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From Ryan Bloom <>
Subject Re: MPM config directives
Date Fri, 21 Sep 2001 20:12:16 GMT
On Friday 21 September 2001 01:04 pm, Joshua Slive wrote:
> Aaron was brave enough to raise this topic again, and I'd rather not see it
> fall flat, so I'm going to try to force the issue.
> Here are two proposals.  They work for both prefork and worker.  I have not
> thought deeply about perchild, so I don't know how it will fit in.
> A: All config directives deal with "workers".  Behind the scenes,
> StartWorkers and MaxWorkers are translated into processes using Aaron's
> logic.
> StartWorkers              50
> MaxWorkers               150
> MinSpareWorkers           10
> MaxSpareWorkers           50
> WorkersPerProcess         25
> MaxRequestsPerProcess      0
> B: Slightly less elegant because different units are used for different
> directives, but no behind the scenes translation is necessary, so it is
> more predictable.
> StartProcesses             2
> MaxProcesses               6
> MinSpareWorkers           10
> MaxSpareWorkers           50
> WorkersPerProcess         25
> MaxRequestsPerProcess      0
> I can live with either of these, but I don't think it makes sense to have
> "StartProcess" and "MaxWorkers".  If we are going to translate one in the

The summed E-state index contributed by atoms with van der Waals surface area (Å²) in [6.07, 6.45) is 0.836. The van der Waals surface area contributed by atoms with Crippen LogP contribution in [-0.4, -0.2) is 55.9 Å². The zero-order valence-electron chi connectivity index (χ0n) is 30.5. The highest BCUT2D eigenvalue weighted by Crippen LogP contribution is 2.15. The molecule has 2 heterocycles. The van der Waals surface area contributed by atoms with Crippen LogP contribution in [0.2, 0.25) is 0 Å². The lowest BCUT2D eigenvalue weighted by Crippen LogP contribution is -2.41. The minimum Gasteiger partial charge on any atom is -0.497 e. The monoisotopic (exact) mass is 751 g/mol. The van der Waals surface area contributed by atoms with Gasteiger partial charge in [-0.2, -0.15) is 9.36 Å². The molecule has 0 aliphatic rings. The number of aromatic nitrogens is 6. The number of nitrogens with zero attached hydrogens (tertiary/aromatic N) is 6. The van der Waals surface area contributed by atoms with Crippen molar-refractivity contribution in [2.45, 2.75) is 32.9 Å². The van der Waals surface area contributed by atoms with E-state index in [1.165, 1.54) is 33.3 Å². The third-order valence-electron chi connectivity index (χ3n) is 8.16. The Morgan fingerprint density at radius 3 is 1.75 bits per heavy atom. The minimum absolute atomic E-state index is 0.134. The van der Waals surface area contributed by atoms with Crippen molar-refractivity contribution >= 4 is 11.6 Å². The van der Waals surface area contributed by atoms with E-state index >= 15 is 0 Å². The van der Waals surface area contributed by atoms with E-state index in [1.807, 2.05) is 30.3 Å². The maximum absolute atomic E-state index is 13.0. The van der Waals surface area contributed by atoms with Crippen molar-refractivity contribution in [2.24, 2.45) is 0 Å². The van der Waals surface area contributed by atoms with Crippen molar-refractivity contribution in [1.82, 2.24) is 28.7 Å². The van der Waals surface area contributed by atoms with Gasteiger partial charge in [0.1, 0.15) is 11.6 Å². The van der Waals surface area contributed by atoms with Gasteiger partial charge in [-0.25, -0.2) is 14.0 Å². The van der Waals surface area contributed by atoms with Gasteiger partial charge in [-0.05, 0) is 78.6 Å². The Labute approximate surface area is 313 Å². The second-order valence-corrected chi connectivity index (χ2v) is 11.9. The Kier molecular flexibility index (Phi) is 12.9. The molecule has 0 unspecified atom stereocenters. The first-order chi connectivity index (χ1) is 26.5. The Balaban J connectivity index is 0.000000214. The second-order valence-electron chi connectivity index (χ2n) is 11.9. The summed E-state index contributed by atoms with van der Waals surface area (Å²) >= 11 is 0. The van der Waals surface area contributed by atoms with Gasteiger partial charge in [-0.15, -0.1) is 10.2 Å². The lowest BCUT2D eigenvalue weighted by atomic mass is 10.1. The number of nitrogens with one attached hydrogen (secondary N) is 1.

> background, we should translate both.
> I slightly favour B because it is simpler and involves no code changes
> except changing directive names.

I would much rather see us implement A.  It makes things more obvious to the
user.  We aren't asking them to do any multiplication to look at how many
requests they can handle at once.  This will also cut down on the number of
bugs filed.  I am mostly thinking of Unix, where threads are reported through
ps.  If people specify 6 processes to start, but ps reports 120 have been started,
they think it is a bug.  In reality, Linux is just reporting all the threads as if
they were processes.

Also, sticking with A makes us translate better from 1.3 to 2.0.  I know this isn't
a concern for most people, but it would be nice for our users.

Ryan Bloom
Covalent Technologies

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